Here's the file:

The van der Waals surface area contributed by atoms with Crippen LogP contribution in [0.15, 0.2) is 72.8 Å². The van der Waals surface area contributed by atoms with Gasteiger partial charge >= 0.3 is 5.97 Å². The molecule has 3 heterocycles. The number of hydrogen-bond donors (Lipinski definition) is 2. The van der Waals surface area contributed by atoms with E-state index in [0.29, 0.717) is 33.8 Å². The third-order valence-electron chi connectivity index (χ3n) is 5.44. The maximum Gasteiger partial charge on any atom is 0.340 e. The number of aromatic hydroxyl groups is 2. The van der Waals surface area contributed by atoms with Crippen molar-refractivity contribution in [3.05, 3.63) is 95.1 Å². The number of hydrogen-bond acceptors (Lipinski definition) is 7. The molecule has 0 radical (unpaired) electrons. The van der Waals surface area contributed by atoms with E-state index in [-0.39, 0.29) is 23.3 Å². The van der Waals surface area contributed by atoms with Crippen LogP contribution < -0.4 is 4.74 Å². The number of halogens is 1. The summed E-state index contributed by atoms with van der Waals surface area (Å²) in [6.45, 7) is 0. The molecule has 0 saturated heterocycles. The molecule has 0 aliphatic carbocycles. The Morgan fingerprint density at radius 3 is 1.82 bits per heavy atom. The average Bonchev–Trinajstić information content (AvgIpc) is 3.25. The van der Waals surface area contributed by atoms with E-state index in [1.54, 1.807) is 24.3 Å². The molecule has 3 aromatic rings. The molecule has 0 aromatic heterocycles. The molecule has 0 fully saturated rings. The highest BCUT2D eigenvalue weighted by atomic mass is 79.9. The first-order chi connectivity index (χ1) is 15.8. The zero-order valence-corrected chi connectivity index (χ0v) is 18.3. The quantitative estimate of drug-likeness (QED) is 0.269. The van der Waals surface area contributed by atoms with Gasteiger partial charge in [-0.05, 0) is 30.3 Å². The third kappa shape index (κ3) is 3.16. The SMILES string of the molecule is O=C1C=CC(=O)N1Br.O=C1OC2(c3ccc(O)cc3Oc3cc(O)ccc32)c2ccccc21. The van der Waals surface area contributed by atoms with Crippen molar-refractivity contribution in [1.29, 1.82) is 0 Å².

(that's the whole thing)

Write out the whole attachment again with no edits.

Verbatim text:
The van der Waals surface area contributed by atoms with Crippen LogP contribution in [0.15, 0.2) is 72.8 Å². The van der Waals surface area contributed by atoms with Gasteiger partial charge >= 0.3 is 5.97 Å². The molecule has 3 heterocycles. The number of hydrogen-bond donors (Lipinski definition) is 2. The van der Waals surface area contributed by atoms with E-state index in [0.29, 0.717) is 33.8 Å². The third-order valence-electron chi connectivity index (χ3n) is 5.44. The maximum Gasteiger partial charge on any atom is 0.340 e. The number of aromatic hydroxyl groups is 2. The van der Waals surface area contributed by atoms with Crippen molar-refractivity contribution in [3.05, 3.63) is 95.1 Å². The number of hydrogen-bond acceptors (Lipinski definition) is 7. The molecule has 0 radical (unpaired) electrons. The van der Waals surface area contributed by atoms with E-state index in [-0.39, 0.29) is 23.3 Å². The van der Waals surface area contributed by atoms with Crippen LogP contribution < -0.4 is 4.74 Å². The number of halogens is 1. The summed E-state index contributed by atoms with van der Waals surface area (Å²) in [6.45, 7) is 0. The molecule has 0 saturated heterocycles. The molecule has 0 aliphatic carbocycles. The Morgan fingerprint density at radius 3 is 1.82 bits per heavy atom. The average Bonchev–Trinajstić information content (AvgIpc) is 3.25. The van der Waals surface area contributed by atoms with E-state index in [1.54, 1.807) is 24.3 Å². The molecule has 3 aromatic rings. The molecule has 0 aromatic heterocycles. The molecule has 0 fully saturated rings. The highest BCUT2D eigenvalue weighted by atomic mass is 79.9. The first-order chi connectivity index (χ1) is 15.8. The zero-order valence-corrected chi connectivity index (χ0v) is 18.3. The quantitative estimate of drug-likeness (QED) is 0.269. The van der Waals surface area contributed by atoms with Gasteiger partial charge in [-0.05, 0) is 30.3 Å². The third kappa shape index (κ3) is 3.16. The SMILES string of the molecule is O=C1C=CC(=O)N1Br.O=C1OC2(c3ccc(O)cc3Oc3cc(O)ccc32)c2ccccc21. The van der Waals surface area contributed by atoms with Crippen molar-refractivity contribution in [1.29, 1.82) is 0 Å².